This is as always really interesting stuff, especially your closing sentence. I think you made a strong case last year for the idea that it’s much easier for people to accept that racisim is real/talk about race at all if they can find some way to distance themselves from racial discourse (whether a narrative takes place in history, or in a different country). I’m not sure how this applies to sci-fi which takes place in the future…
What you said about people feeling alienated when their cultures are not reflected reminded me of our PMs recent idea that multi-culturalism in the UK has failed. His solution in a recent speech seemed to be to encourage people to identify with a unified British identity:
‘There are practical things that we can do as well. That includes making sure that immigrants speak the language of their new home and ensuring that people are educated in the elements of a common culture and curriculum. Back home, we’re introducing National Citizen Service: a two-month programme for sixteen-year-olds from different backgrounds to live and work together. I also believe we should encourage meaningful and active participation in society, by shifting the balance of power away from the state and towards the people. That way, common purpose can be formed as people come together and work together in their neighbourhoods. It will also help build stronger pride in local identity, so people feel free to say, ‘Yes, I am a Muslim, I am a Hindu, I am Christian, but I am also a Londonder or a Berliner too’. It’s that identity, that feeling of belonging in our countries, that I believe is the key to achieving true cohesion.’
The problem with his solution (as it seems to me) is that he emphasises how people must be encouraged to identify with an English speaking, white focused culture. It doesn’t seem to occur to him that a common culture must include elements from all cultures found in Britain in order to be to be inclusive and relevant.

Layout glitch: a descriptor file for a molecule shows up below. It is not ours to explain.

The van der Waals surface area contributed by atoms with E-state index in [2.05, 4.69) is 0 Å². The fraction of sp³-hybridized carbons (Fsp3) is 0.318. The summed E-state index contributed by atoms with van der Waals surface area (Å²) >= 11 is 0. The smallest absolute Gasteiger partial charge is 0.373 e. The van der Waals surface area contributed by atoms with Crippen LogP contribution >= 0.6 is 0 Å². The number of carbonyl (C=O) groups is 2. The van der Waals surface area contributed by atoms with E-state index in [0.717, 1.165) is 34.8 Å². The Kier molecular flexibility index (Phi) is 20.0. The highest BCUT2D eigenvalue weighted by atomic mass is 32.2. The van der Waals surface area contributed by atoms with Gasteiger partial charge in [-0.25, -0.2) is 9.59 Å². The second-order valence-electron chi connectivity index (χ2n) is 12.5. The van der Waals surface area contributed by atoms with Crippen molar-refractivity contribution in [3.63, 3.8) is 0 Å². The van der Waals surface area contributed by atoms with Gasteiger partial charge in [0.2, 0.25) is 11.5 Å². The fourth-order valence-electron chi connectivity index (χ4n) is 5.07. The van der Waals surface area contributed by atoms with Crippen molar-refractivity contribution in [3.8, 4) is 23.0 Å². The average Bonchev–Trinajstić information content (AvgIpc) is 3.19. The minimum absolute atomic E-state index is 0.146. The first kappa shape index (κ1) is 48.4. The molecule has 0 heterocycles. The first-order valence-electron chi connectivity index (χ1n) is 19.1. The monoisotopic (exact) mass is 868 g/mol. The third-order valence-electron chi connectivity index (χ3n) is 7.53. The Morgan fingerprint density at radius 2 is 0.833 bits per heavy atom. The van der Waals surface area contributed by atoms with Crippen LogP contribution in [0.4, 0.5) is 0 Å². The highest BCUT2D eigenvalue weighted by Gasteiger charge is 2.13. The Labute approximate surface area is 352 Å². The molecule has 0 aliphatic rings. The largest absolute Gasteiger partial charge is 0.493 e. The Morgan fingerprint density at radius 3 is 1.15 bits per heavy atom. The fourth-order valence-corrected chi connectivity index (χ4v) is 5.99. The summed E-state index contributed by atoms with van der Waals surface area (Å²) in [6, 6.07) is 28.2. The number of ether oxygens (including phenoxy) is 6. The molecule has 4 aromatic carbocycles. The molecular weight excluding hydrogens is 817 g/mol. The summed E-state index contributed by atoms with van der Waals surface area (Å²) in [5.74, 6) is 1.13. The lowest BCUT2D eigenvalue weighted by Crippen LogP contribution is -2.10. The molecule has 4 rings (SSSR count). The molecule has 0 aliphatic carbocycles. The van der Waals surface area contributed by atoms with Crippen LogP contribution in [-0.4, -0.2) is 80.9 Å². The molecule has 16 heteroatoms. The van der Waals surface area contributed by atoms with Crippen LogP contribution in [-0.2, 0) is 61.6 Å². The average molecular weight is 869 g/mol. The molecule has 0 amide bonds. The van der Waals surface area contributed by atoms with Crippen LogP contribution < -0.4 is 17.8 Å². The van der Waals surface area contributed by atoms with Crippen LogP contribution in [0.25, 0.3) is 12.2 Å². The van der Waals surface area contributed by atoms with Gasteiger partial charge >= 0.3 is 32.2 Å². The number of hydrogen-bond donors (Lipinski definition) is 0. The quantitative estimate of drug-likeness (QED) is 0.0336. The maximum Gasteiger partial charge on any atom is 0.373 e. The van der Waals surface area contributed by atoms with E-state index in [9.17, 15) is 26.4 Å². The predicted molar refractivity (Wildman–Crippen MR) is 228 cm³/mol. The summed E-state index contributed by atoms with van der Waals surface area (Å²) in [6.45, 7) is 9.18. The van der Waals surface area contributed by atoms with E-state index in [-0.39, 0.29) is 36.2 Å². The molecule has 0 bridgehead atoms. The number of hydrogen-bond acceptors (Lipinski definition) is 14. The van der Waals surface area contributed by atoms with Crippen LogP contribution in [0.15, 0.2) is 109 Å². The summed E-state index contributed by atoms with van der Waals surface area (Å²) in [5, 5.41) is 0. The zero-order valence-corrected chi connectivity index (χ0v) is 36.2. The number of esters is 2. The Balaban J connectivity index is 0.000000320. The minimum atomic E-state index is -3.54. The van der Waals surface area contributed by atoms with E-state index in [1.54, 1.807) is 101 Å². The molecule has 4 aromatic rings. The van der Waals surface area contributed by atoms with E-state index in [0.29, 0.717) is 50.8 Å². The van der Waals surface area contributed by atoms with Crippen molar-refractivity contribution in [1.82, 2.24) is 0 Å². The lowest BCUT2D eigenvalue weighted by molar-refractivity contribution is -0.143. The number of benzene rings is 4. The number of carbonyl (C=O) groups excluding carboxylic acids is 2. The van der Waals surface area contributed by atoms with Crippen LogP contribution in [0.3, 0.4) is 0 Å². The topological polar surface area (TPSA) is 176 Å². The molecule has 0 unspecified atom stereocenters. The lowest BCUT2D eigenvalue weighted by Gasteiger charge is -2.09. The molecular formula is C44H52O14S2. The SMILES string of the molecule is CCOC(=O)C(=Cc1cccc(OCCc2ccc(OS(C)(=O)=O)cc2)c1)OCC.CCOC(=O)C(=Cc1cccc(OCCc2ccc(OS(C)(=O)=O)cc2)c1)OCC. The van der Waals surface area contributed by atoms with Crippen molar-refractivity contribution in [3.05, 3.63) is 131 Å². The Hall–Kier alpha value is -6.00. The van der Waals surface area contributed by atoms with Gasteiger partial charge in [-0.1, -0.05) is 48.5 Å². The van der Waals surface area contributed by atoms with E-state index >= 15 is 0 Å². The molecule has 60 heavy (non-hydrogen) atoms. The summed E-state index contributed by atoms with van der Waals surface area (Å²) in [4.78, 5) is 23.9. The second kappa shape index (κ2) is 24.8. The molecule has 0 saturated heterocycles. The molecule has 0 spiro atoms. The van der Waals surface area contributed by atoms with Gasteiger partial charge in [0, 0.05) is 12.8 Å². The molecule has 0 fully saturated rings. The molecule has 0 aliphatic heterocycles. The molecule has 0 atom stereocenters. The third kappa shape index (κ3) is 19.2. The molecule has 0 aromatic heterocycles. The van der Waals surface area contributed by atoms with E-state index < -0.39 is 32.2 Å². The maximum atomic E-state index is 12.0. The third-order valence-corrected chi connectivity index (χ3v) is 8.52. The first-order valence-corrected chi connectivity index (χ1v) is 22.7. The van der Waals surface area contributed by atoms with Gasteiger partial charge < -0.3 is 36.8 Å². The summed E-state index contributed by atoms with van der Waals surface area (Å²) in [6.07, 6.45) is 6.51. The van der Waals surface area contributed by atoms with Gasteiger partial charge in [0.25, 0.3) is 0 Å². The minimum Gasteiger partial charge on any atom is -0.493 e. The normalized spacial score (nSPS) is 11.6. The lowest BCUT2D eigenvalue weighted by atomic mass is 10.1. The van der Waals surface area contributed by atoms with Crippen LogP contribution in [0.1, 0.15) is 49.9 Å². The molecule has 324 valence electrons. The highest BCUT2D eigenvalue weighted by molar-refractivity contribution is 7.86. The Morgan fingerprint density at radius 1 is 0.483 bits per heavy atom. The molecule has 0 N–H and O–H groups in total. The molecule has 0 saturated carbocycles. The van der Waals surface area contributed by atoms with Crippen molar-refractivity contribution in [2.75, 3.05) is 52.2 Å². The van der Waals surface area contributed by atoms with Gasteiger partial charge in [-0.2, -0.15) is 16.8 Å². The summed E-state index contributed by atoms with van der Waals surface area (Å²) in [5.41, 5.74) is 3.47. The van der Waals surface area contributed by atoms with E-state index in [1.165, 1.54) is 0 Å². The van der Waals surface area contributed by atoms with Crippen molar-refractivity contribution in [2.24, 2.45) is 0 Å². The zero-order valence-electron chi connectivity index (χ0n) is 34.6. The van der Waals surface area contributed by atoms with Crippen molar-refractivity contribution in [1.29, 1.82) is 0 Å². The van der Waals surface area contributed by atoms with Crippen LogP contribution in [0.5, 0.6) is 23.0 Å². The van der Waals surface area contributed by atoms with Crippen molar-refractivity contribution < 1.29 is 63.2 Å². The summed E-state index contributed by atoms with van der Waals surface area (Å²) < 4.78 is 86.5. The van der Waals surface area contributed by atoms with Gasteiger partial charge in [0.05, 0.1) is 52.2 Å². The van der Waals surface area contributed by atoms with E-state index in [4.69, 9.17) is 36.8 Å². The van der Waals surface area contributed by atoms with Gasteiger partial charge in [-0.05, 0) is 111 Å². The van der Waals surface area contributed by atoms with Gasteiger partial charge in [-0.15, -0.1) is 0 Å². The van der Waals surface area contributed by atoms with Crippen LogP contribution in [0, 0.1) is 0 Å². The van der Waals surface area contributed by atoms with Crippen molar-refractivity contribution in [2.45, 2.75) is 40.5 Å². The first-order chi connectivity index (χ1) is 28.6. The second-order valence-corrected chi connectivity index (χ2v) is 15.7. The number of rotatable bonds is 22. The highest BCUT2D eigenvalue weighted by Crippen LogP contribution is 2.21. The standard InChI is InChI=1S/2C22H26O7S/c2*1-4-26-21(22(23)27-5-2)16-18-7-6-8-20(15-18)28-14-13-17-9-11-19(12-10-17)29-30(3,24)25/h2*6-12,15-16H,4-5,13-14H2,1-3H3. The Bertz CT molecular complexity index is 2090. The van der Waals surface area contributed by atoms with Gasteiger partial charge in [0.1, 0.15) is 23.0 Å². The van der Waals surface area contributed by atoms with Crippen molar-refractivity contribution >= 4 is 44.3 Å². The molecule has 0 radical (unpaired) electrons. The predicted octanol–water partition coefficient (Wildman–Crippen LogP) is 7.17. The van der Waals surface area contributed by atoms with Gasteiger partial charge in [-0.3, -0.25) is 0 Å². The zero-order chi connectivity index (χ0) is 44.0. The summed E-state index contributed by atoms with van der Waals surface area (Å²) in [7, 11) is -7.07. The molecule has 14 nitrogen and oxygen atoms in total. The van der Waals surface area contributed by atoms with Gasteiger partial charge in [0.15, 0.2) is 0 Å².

Looking at Simon Schama and David Starkey’s most recent advice on how our UK history curriculum should be shaped it seems like that common British curriculum is going to be very focused on white UK history/history from the point of experience of the coloniser (which isn’t any different than what I was taught in school, in fact this curriculum is almost exactly the same as what I was taught when I was 12-16 but it’s still totally different from any idea of a common culture). Proposed history curriculum:
Death of Thomas Becket
Thomas Becket, Archbishop of Canterbury from 1162, was embroiled in a conflict with Henry II over the power of the Church before being assassinated by the King’s followers in Canterbury Cathedral in 1170.
Black Death and the Peasants Revolt
The Black Death is believed to have killed up to 1.5m people between 1348 and 1350 and resulting changes to England’s social structure contributed to the Peasants Revolt of 1381.
Execution of King Charles I
The death of Charles I followed his defeat on the battlefield by Parliamentary forces led by Oliver Cromwell. The King was charged with high treason and put to death in 1649.
Occupation of India
Rule over India was to last almost 200 years until 1947 as the Britain hung onto its prized Imperial asset while losing its grip on most of America.
The Opium Wars and China
The conflict between the UK and China was fought in from 1839 with the aim of securing key economic benefits in the Far East, leading to the cession of Hong Kong.
The Irish Wars
Prime Minister William Gladstone attempted to solve the “Irish question” by passing his Land Act in 1870, along with education and religious reforms.
(Did not link to the article it came from because that ended with some dodgy statements about colonisation).
Hey, Jodie. I don’t know if Canada will ever officially follow the Europeans in their dismissal of multiculturalism, but UNofficially, it’s very easy to reject hybridity–I do think many Canadians feel that if an immigrant honors her heritage she’s rejecting Canadianness, rather than blending the two together to create a “new” kind of Canadian identity. Too many people don’t want to let go of their privileged (and constructed) status as “true” or “real” (white) Canadians; they insist that must be the standard to which all other citizens aspire. As for integration, nothing would promote “social cohesion” better than *economic* integration–if you marginalize people economically, they’re more likely to become alienated and isolated…sigh. It hurts my head just to think about it.